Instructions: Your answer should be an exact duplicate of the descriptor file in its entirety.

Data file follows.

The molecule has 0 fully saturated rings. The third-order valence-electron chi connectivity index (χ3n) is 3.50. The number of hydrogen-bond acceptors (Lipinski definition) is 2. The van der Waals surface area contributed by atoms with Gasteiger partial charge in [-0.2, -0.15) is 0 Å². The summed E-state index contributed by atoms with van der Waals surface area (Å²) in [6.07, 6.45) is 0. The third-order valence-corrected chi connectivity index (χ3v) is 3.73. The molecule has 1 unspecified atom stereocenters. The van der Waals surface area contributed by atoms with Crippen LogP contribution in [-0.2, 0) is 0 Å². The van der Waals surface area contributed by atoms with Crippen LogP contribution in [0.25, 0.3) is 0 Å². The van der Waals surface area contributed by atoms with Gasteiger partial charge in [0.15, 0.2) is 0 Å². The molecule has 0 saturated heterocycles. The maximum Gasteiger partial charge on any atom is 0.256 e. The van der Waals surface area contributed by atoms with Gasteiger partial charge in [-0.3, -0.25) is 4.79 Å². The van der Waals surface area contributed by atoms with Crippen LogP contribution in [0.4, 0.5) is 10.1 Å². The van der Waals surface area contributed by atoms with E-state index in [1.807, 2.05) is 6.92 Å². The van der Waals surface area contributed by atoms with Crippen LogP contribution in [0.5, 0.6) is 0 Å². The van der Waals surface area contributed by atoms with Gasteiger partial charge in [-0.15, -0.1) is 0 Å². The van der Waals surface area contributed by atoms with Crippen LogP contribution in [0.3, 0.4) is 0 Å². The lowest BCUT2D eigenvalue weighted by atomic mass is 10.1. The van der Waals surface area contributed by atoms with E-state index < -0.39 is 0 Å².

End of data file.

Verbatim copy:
The molecule has 0 fully saturated rings. The third-order valence-electron chi connectivity index (χ3n) is 3.50. The number of hydrogen-bond acceptors (Lipinski definition) is 2. The van der Waals surface area contributed by atoms with Gasteiger partial charge in [-0.2, -0.15) is 0 Å². The summed E-state index contributed by atoms with van der Waals surface area (Å²) in [6.07, 6.45) is 0. The third-order valence-corrected chi connectivity index (χ3v) is 3.73. The molecule has 1 unspecified atom stereocenters. The van der Waals surface area contributed by atoms with Crippen LogP contribution in [-0.2, 0) is 0 Å². The van der Waals surface area contributed by atoms with Crippen LogP contribution in [0.25, 0.3) is 0 Å². The van der Waals surface area contributed by atoms with Gasteiger partial charge in [0.15, 0.2) is 0 Å². The molecule has 0 saturated heterocycles. The maximum Gasteiger partial charge on any atom is 0.256 e. The van der Waals surface area contributed by atoms with Gasteiger partial charge in [-0.3, -0.25) is 4.79 Å². The van der Waals surface area contributed by atoms with Crippen LogP contribution in [0.4, 0.5) is 10.1 Å². The van der Waals surface area contributed by atoms with E-state index in [1.807, 2.05) is 6.92 Å². The van der Waals surface area contributed by atoms with Crippen LogP contribution in [0.5, 0.6) is 0 Å². The van der Waals surface area contributed by atoms with Gasteiger partial charge in [-0.15, -0.1) is 0 Å². The van der Waals surface area contributed by atoms with Crippen LogP contribution in [0.3, 0.4) is 0 Å². The lowest BCUT2D eigenvalue weighted by atomic mass is 10.1. The van der Waals surface area contributed by atoms with E-state index < -0.39 is 0 Å².